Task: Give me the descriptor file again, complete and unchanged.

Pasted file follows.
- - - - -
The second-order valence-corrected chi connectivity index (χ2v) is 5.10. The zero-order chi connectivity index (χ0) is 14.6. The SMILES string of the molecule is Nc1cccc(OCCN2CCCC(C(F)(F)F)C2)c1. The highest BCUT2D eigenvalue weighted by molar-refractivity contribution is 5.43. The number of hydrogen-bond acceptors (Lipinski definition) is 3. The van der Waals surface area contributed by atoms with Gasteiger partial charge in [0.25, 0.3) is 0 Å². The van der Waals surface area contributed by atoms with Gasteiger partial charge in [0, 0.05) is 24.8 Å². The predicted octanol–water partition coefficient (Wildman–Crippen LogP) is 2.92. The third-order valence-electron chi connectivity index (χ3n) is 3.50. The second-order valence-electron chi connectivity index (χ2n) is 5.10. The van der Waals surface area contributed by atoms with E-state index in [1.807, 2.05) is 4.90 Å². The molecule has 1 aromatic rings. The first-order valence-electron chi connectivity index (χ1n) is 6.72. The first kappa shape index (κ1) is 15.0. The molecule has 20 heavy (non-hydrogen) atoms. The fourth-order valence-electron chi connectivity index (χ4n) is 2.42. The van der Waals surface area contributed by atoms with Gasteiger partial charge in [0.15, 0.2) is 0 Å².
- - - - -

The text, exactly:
The second-order valence-corrected chi connectivity index (χ2v) is 5.10. The zero-order chi connectivity index (χ0) is 14.6. The SMILES string of the molecule is Nc1cccc(OCCN2CCCC(C(F)(F)F)C2)c1. The highest BCUT2D eigenvalue weighted by molar-refractivity contribution is 5.43. The number of hydrogen-bond acceptors (Lipinski definition) is 3. The van der Waals surface area contributed by atoms with Gasteiger partial charge in [0.25, 0.3) is 0 Å². The van der Waals surface area contributed by atoms with Gasteiger partial charge in [0, 0.05) is 24.8 Å². The predicted octanol–water partition coefficient (Wildman–Crippen LogP) is 2.92. The third-order valence-electron chi connectivity index (χ3n) is 3.50. The second-order valence-electron chi connectivity index (χ2n) is 5.10. The van der Waals surface area contributed by atoms with E-state index in [1.807, 2.05) is 4.90 Å². The molecule has 1 aromatic rings. The first-order valence-electron chi connectivity index (χ1n) is 6.72. The first kappa shape index (κ1) is 15.0. The molecule has 20 heavy (non-hydrogen) atoms. The fourth-order valence-electron chi connectivity index (χ4n) is 2.42. The van der Waals surface area contributed by atoms with Gasteiger partial charge in [0.15, 0.2) is 0 Å².